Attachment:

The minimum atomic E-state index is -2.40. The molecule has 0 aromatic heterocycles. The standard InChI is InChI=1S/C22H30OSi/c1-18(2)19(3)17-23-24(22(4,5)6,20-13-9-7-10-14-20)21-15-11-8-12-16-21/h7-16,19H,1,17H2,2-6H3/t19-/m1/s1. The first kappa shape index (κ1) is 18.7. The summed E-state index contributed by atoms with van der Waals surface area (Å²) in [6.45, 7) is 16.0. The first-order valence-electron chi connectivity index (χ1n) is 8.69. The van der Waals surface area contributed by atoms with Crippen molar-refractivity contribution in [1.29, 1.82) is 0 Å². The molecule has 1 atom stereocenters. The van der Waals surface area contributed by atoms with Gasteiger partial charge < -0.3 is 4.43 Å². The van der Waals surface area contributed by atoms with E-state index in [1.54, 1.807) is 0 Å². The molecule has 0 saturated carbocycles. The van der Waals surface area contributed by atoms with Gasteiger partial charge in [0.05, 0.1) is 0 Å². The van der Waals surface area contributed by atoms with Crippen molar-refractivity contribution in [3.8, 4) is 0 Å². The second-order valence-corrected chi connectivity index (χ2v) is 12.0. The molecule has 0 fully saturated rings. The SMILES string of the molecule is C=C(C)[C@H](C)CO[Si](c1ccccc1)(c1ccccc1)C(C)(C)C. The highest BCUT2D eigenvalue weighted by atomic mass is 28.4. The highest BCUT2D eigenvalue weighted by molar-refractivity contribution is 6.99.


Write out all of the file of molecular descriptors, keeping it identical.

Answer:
The minimum atomic E-state index is -2.40. The molecule has 0 aromatic heterocycles. The standard InChI is InChI=1S/C22H30OSi/c1-18(2)19(3)17-23-24(22(4,5)6,20-13-9-7-10-14-20)21-15-11-8-12-16-21/h7-16,19H,1,17H2,2-6H3/t19-/m1/s1. The first kappa shape index (κ1) is 18.7. The summed E-state index contributed by atoms with van der Waals surface area (Å²) in [6.45, 7) is 16.0. The first-order valence-electron chi connectivity index (χ1n) is 8.69. The van der Waals surface area contributed by atoms with Crippen molar-refractivity contribution in [1.29, 1.82) is 0 Å². The molecule has 1 atom stereocenters. The van der Waals surface area contributed by atoms with Gasteiger partial charge < -0.3 is 4.43 Å². The van der Waals surface area contributed by atoms with E-state index in [1.54, 1.807) is 0 Å². The molecule has 0 saturated carbocycles. The van der Waals surface area contributed by atoms with Gasteiger partial charge in [0.05, 0.1) is 0 Å². The van der Waals surface area contributed by atoms with Crippen molar-refractivity contribution in [3.8, 4) is 0 Å². The second-order valence-corrected chi connectivity index (χ2v) is 12.0. The molecule has 0 fully saturated rings. The SMILES string of the molecule is C=C(C)[C@H](C)CO[Si](c1ccccc1)(c1ccccc1)C(C)(C)C. The highest BCUT2D eigenvalue weighted by atomic mass is 28.4. The highest BCUT2D eigenvalue weighted by molar-refractivity contribution is 6.99.